FLACHE A and MACY M,(2006), What sustains cultural diversity and what undermines it? Axelrod and beyond. http://arxiv.org/abs/physics/0604201.
GONZALEZAVELLA J C, COSENZA M G, and TUCCI K, (2005), Nonequilibrium transition induced by mass media in a model for social influence. Phys. Rev. E, 72, 065102(R).
GONZALEZAVELLA J C, EGUILUZ V M, COSENZA M G, KLEMM K, HERRERA J L, and SAN MIGUEL M, (2006), Local versus global interactions in nonequilibrium transitions: A model of social dynamics. Phys. Rev. E 73, 046119.
GREIG J, (2002), The End of Geography? Globalization, Communications, and Culture in the International System. J. Conflict Res. 46, pp. 225243.
KLEMM K, EGUILUZ V M, TORAL R, and SAN MIGUEL M, (2003), Global culture: A noiseinduced transition in finite systems. Phys. Rev. E. 67, 045101(R).
KLEMM K, EGUILUZ V M, TORAL R, and SAN MIGUEL M, (2003), Role of dimensionality in Axelrod's model for the dissemination of culture. Physica A, 327, pp. 15.
KLEMM K, EGUILUZ V M , TORAL R, and SAN MIGUEL M, (2003), Nonequilibrium transition in complex networks: A model of social interaction. Phys. Rev. E. 67, pp. 026120.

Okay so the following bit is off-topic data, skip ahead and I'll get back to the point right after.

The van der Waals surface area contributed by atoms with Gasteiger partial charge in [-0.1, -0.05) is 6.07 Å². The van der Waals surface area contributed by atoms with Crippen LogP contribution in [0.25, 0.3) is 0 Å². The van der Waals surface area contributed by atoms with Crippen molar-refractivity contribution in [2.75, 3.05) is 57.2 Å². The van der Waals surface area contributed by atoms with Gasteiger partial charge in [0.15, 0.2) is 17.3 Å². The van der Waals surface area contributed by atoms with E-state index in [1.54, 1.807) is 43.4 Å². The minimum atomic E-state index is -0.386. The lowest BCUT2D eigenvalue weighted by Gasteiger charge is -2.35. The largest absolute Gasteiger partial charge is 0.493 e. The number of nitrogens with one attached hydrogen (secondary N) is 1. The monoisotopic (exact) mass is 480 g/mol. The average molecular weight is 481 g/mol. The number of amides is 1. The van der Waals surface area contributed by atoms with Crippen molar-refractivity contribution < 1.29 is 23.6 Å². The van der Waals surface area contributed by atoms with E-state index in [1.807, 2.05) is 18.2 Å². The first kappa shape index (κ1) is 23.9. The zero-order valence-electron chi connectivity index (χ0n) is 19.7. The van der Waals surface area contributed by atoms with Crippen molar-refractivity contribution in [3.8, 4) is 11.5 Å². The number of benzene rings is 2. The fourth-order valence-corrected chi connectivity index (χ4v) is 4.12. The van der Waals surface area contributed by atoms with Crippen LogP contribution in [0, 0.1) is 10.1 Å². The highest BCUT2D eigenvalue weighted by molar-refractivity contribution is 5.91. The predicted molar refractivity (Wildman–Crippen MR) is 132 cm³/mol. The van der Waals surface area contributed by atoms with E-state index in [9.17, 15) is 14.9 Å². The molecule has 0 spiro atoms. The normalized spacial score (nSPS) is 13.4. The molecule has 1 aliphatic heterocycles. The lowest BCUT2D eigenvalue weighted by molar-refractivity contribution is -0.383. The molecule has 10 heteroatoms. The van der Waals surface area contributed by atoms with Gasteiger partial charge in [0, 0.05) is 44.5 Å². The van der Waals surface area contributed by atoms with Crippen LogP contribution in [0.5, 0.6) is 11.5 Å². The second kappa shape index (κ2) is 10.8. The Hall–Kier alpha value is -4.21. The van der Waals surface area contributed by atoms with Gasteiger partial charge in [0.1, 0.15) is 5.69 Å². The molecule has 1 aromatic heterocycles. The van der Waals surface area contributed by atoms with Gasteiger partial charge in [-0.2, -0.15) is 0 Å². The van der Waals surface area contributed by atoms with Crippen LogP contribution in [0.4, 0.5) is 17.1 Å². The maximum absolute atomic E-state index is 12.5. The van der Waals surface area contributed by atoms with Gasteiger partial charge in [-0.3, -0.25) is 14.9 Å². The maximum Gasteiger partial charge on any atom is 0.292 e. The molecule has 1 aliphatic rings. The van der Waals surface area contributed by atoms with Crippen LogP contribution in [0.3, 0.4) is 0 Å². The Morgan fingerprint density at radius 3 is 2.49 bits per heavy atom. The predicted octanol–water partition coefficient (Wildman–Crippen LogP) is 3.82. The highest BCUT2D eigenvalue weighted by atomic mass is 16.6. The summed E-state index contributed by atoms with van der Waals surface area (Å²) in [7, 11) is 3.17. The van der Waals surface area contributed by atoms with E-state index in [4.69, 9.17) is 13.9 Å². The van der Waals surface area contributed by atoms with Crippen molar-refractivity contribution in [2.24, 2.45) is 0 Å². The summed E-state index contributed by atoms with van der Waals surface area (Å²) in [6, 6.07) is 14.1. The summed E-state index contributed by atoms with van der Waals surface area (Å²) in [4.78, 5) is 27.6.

KLEMM K, EGUILUZ V M , TORAL R, and SAN MIGUEL M, (2005), Globalization, polarization and cultural drift. J. Econ. Dyn. Control 29, pp 321334.
LEYDESDORFF L, (2001), Technology and Culture: The Dissemination and the Potential 'Lockin' of New Technologies. Journal of Artificial Societies and Social Simulation, 6(4)5, http://jasss.soc.surrey.ac.uk/4/3/5.html.
MACY M W, KITTS J, FLACHE A and BERNARD S, (2003). Polarization in Dynamic Networks: A Hopfield Model of Emergent Structure. In Dynamic Social Network Modeling and Analysis. R. Breiger, K. Carley and P. Pattison (Eds.), National Academies Press (Washington, 2003), pp. 162173.
SAN MIGUEL M, EGUILUZ V M, TORAL R, and KLEMM K, (2005), Binary and Multivariate Stochastic Models of Consensus Formation. Computing in Science & Engineering. 7, pp. 6773.
SHIBANAI Y, YASUNO S, and ISHIGURO I, (2001), Effects of Global Information Feedback on Diversity: Extensions to Axelrod's Adaptative Culture Model. J. Conflict Res. 45, pp. 8096.
Return to Contents of this issue
© Copyright Journal of Artificial Societies and Social Simulation, [2007]